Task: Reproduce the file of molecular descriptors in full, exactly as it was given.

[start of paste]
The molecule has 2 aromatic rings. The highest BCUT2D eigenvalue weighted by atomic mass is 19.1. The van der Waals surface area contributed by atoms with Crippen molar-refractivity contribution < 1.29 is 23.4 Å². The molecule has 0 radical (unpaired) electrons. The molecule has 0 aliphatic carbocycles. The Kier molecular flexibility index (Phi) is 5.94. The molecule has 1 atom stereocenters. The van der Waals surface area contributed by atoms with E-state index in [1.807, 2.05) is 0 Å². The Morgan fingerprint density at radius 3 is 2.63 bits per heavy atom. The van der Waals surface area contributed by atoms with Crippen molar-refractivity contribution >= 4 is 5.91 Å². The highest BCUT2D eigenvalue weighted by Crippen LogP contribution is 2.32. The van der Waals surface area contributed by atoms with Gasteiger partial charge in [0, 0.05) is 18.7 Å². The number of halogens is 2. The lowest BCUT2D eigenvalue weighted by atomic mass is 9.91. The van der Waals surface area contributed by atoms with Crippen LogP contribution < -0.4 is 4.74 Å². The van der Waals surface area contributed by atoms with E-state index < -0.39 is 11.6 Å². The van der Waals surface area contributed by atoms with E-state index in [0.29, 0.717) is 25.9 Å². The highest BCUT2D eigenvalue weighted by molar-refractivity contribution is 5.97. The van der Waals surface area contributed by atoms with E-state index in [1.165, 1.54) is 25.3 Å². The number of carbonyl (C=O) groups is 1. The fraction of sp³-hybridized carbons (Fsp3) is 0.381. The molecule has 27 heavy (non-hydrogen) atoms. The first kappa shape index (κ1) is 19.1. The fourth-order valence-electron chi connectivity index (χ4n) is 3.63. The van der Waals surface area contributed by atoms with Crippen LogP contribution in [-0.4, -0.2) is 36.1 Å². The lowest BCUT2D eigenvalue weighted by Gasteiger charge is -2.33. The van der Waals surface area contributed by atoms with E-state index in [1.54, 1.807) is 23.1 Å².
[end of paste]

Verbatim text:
The molecule has 2 aromatic rings. The highest BCUT2D eigenvalue weighted by atomic mass is 19.1. The van der Waals surface area contributed by atoms with Crippen molar-refractivity contribution < 1.29 is 23.4 Å². The molecule has 0 radical (unpaired) electrons. The molecule has 0 aliphatic carbocycles. The Kier molecular flexibility index (Phi) is 5.94. The molecule has 1 atom stereocenters. The van der Waals surface area contributed by atoms with E-state index in [1.807, 2.05) is 0 Å². The Morgan fingerprint density at radius 3 is 2.63 bits per heavy atom. The van der Waals surface area contributed by atoms with Crippen molar-refractivity contribution >= 4 is 5.91 Å². The highest BCUT2D eigenvalue weighted by Crippen LogP contribution is 2.32. The van der Waals surface area contributed by atoms with Gasteiger partial charge in [0, 0.05) is 18.7 Å². The number of halogens is 2. The lowest BCUT2D eigenvalue weighted by atomic mass is 9.91. The van der Waals surface area contributed by atoms with Crippen LogP contribution < -0.4 is 4.74 Å². The van der Waals surface area contributed by atoms with E-state index < -0.39 is 11.6 Å². The van der Waals surface area contributed by atoms with E-state index in [0.29, 0.717) is 25.9 Å². The highest BCUT2D eigenvalue weighted by molar-refractivity contribution is 5.97. The van der Waals surface area contributed by atoms with E-state index in [1.165, 1.54) is 25.3 Å². The number of carbonyl (C=O) groups is 1. The fraction of sp³-hybridized carbons (Fsp3) is 0.381. The molecule has 27 heavy (non-hydrogen) atoms. The first kappa shape index (κ1) is 19.1. The fourth-order valence-electron chi connectivity index (χ4n) is 3.63. The van der Waals surface area contributed by atoms with Crippen LogP contribution in [-0.4, -0.2) is 36.1 Å². The lowest BCUT2D eigenvalue weighted by Gasteiger charge is -2.33. The van der Waals surface area contributed by atoms with E-state index in [1.54, 1.807) is 23.1 Å².